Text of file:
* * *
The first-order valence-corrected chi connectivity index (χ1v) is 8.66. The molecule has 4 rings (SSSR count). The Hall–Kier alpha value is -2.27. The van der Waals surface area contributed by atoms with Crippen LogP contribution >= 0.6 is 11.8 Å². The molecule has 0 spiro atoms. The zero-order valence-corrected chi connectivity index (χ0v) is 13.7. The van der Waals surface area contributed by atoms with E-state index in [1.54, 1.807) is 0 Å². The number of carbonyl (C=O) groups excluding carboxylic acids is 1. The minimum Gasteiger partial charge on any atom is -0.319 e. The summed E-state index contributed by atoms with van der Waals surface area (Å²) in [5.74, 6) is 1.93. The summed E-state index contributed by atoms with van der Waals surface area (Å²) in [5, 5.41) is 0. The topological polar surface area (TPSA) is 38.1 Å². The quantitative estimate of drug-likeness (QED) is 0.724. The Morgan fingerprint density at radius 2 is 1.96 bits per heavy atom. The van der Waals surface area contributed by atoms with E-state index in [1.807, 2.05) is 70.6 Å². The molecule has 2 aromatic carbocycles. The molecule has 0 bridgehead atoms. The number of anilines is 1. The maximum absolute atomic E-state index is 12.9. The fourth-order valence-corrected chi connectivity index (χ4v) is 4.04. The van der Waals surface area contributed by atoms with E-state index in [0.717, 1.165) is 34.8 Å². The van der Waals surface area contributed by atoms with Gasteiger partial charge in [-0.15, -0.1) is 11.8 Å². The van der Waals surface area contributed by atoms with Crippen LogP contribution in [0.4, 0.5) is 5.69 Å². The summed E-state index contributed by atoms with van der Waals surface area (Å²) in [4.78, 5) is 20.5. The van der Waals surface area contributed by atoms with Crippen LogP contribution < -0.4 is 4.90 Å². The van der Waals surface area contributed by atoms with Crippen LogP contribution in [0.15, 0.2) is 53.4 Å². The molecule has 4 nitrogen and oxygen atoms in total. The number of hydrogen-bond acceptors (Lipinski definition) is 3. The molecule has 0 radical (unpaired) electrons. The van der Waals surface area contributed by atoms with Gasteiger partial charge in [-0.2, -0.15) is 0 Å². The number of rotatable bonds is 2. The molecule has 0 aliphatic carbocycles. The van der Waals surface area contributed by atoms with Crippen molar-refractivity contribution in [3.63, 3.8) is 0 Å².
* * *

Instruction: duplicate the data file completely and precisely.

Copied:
The first-order valence-corrected chi connectivity index (χ1v) is 8.66. The molecule has 4 rings (SSSR count). The Hall–Kier alpha value is -2.27. The van der Waals surface area contributed by atoms with Crippen LogP contribution >= 0.6 is 11.8 Å². The molecule has 0 spiro atoms. The zero-order valence-corrected chi connectivity index (χ0v) is 13.7. The van der Waals surface area contributed by atoms with E-state index in [1.54, 1.807) is 0 Å². The number of carbonyl (C=O) groups excluding carboxylic acids is 1. The minimum Gasteiger partial charge on any atom is -0.319 e. The summed E-state index contributed by atoms with van der Waals surface area (Å²) in [5.74, 6) is 1.93. The summed E-state index contributed by atoms with van der Waals surface area (Å²) in [5, 5.41) is 0. The topological polar surface area (TPSA) is 38.1 Å². The quantitative estimate of drug-likeness (QED) is 0.724. The Morgan fingerprint density at radius 2 is 1.96 bits per heavy atom. The van der Waals surface area contributed by atoms with E-state index in [1.807, 2.05) is 70.6 Å². The molecule has 2 aromatic carbocycles. The molecule has 0 bridgehead atoms. The number of anilines is 1. The maximum absolute atomic E-state index is 12.9. The fourth-order valence-corrected chi connectivity index (χ4v) is 4.04. The van der Waals surface area contributed by atoms with E-state index in [0.717, 1.165) is 34.8 Å². The van der Waals surface area contributed by atoms with Gasteiger partial charge in [-0.15, -0.1) is 11.8 Å². The van der Waals surface area contributed by atoms with Crippen LogP contribution in [0.4, 0.5) is 5.69 Å². The summed E-state index contributed by atoms with van der Waals surface area (Å²) in [4.78, 5) is 20.5. The van der Waals surface area contributed by atoms with Crippen LogP contribution < -0.4 is 4.90 Å². The van der Waals surface area contributed by atoms with Crippen LogP contribution in [0.15, 0.2) is 53.4 Å². The molecule has 4 nitrogen and oxygen atoms in total. The number of hydrogen-bond acceptors (Lipinski definition) is 3. The molecule has 0 radical (unpaired) electrons. The van der Waals surface area contributed by atoms with Gasteiger partial charge in [-0.2, -0.15) is 0 Å². The number of rotatable bonds is 2. The molecule has 0 aliphatic carbocycles. The van der Waals surface area contributed by atoms with Crippen molar-refractivity contribution in [3.63, 3.8) is 0 Å².